What is a Chiropractic Doctor?

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  • Written By: K T Solis
  • Edited By: Heather Bailey
  • Last Modified Date: 17 January 2019
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A chiropractic doctor treats patients who suffer from health issues relating to the musculoskeletal system or nervous system. Those who are proponents of chiropractic medicine believe that if the spine is not aligned properly, the nervous system is negatively affected. As a result, a patient's overall health decreases and he or she has difficulty resisting disease.

Using natural methods, a chiropractic doctor can help the patient improve his or her health. This is often done through the use of spinal manipulation, diet, exercise, and other positive lifestyle changes. Through these natural methods, a chiropractor believes that the human body has the power to heal itself without the assistance of surgeries or drugs.

When a patient first visits a chiropractic doctor, the chiropractor will review the patient's medical history and conduct a series of examinations: physical, neurological, and orthopedic. The chiropractor may also order labs for the patient. X-rays and other diagnostic images may be taken of the patient in order for the chiropractor to have access to a detailed picture of the patient's spine. The chiropractor may then choose to manipulate the patient's spinal column, seeking to coax it into proper alignment.


Spinal column manipulation is not the only treatment a chiropractor may use to help his or her patients. For example, the chiropractor may employ other natural methods, including acupuncture and heat therapy. The chiropractic doctor may use therapies such as electric, light, ultrasound, and massage as well. In addition, braces, straps, and tapes may be employed to assist the chiropractor in the adjustment of the patient's spinal column.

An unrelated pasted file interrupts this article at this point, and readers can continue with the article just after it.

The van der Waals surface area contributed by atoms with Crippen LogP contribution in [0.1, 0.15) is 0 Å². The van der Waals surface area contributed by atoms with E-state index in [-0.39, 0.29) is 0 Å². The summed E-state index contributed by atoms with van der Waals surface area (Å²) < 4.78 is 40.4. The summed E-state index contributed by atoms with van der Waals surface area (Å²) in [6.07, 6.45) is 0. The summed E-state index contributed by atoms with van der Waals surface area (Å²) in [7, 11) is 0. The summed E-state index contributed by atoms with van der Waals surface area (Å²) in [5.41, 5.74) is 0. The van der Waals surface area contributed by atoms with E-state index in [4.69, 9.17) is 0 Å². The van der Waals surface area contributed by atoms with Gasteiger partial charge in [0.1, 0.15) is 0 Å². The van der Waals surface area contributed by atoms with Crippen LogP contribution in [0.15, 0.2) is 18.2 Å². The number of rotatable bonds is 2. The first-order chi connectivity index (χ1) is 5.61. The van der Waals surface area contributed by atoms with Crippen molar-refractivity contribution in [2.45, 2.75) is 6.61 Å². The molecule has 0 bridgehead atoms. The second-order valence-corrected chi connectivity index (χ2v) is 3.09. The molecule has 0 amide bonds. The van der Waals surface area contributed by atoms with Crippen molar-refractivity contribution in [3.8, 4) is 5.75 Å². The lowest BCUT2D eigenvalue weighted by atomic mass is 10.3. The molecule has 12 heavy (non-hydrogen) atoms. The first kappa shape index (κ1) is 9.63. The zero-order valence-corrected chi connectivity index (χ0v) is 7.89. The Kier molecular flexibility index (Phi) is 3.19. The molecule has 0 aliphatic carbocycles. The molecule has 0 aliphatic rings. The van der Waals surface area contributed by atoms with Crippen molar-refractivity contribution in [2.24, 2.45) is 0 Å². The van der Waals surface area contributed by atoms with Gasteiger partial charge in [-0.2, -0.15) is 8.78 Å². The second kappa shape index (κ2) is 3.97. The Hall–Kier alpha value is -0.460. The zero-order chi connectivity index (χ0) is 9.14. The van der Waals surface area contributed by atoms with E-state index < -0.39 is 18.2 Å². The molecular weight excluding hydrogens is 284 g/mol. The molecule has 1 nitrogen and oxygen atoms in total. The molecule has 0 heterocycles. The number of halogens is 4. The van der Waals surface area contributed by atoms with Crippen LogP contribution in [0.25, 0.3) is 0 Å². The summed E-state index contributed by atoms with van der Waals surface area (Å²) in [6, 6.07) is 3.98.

In order to become a chiropractor, a person must have completed between two to four years of undergraduate education. He or she must then complete a four-year program in the chiropractic field. While enrolled in a chiropractic program, students will take basic courses in anatomy and physiology, pathology, biochemistry, and public health. They will also be expected to complete courses in spinal adjustment, spinal manipulation, orthopedics, nutrition, and other related subjects. In total, the student will complete approximately 4,200 hours of classroom, laboratory, and clinical experience.

After graduating from the program, an aspiring chiropractor must pass a national examination administered by the National Board of Chiropractic Examiners. Some states may require that future chiropractors pass a test administered by each respective state where the chiropractor plans to practice. A chiropractor can only practice in the state where he or she is licensed to do so.

Patients who suffer from headaches, joint pain, neck pain, low back pain, and sciatica can sometimes benefit from chiropractic treatment. People with osteoarthritis, carpal tunnel syndrome, sprains, spinal disk problems, and tendinitis may also find chiropractic treatment beneficial. Even patients with allergies, asthma, and digestive problems may find relief if they receive medical treatment from a licensed chiropractic doctor.



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